Japan's High Tech Graveyard Solution as Burial Space Grows Scarce
Image via YouTube video screengrab
Green (or not so green) burial rituals routinely catch our eye, one of the reasons being the carbon footprint of coffins being built just to go into the ground or the amount of lawn that has to be manicured. Japan has come up with a novel, high-tech and space-saving solution that reuses warehouse building space as a place to mourn the dead.
According to the BBC, all over Japan, but especially in big cities, places to bury the dead are growing slim. The solution to save space - and money - is to convert old warehouses into storage facilities for the ashes of family members. The majority of Japanese are cremated, so the solution makes perfect sense.
"The cost will be half or a third of a normal graveyard in Tokyo, because we can store many remains compared to a normal graveyard so we can offer a reasonable price," says Buddhist monk Ryutoku Ohora. "You can put ashes for two people in one box," said the monk. "So 7,000 people maximum in this space, [when] for a normal graveyard you would get 100 graves in this area [of land]."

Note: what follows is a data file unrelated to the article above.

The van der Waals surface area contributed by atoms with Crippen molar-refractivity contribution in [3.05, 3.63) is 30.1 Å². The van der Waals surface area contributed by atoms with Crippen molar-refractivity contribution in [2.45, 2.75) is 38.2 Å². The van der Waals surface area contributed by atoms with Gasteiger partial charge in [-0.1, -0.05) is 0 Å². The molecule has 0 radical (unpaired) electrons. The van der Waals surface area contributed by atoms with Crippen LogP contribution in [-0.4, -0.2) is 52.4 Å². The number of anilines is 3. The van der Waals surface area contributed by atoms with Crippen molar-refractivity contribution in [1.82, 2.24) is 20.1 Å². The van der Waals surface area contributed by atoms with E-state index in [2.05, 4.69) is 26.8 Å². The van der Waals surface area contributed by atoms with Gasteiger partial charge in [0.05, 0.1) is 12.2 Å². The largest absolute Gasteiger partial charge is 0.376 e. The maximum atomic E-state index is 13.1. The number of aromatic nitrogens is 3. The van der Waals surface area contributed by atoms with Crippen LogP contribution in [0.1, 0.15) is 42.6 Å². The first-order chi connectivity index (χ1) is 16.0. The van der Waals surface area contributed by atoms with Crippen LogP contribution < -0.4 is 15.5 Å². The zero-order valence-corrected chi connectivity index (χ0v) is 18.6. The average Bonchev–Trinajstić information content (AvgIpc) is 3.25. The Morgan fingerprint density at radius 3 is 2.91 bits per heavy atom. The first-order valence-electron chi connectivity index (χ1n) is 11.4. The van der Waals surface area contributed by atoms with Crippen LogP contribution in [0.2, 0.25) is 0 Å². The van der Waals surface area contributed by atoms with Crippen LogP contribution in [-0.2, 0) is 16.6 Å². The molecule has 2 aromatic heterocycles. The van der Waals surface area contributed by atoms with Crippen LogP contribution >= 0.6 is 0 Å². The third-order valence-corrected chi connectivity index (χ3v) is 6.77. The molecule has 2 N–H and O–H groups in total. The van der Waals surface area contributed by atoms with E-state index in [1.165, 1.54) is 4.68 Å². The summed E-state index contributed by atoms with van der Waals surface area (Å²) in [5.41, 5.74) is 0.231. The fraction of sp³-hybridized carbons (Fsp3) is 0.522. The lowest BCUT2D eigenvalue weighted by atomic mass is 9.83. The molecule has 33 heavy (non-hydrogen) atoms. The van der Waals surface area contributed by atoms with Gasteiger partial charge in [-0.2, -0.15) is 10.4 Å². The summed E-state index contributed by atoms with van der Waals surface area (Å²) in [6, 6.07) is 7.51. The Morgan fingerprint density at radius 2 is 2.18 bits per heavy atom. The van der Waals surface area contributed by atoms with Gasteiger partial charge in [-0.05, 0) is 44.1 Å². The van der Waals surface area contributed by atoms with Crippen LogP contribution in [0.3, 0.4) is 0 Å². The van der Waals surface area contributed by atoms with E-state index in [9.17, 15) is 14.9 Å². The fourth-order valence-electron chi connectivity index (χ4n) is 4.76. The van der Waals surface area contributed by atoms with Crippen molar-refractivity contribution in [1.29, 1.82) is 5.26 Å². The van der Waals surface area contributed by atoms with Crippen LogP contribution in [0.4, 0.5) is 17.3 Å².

The ashes are stored on shelves, and family members swipe a card in a card reader, activating a robotic arm that retrieves the correct urn and places it in a mourning area. The mourning area comes complete with a computer screen that shows images of the deceased person, along with a setting of flowers, a water fountain, and soft music.
Think of it like retrieving a book from the stacks in a library. Or, as CNET points out, the way a jukebox switches records.
Apparently the idea is growing on people. Toshio Ishii, an 82-year-old shopping for a grave site states, "And I think it will be nice to be stored with other people. It's more fun, there'll be company."
The fact that it's such a space saver, and converts old buildings for new uses rather than occupying more ground, is a green plus.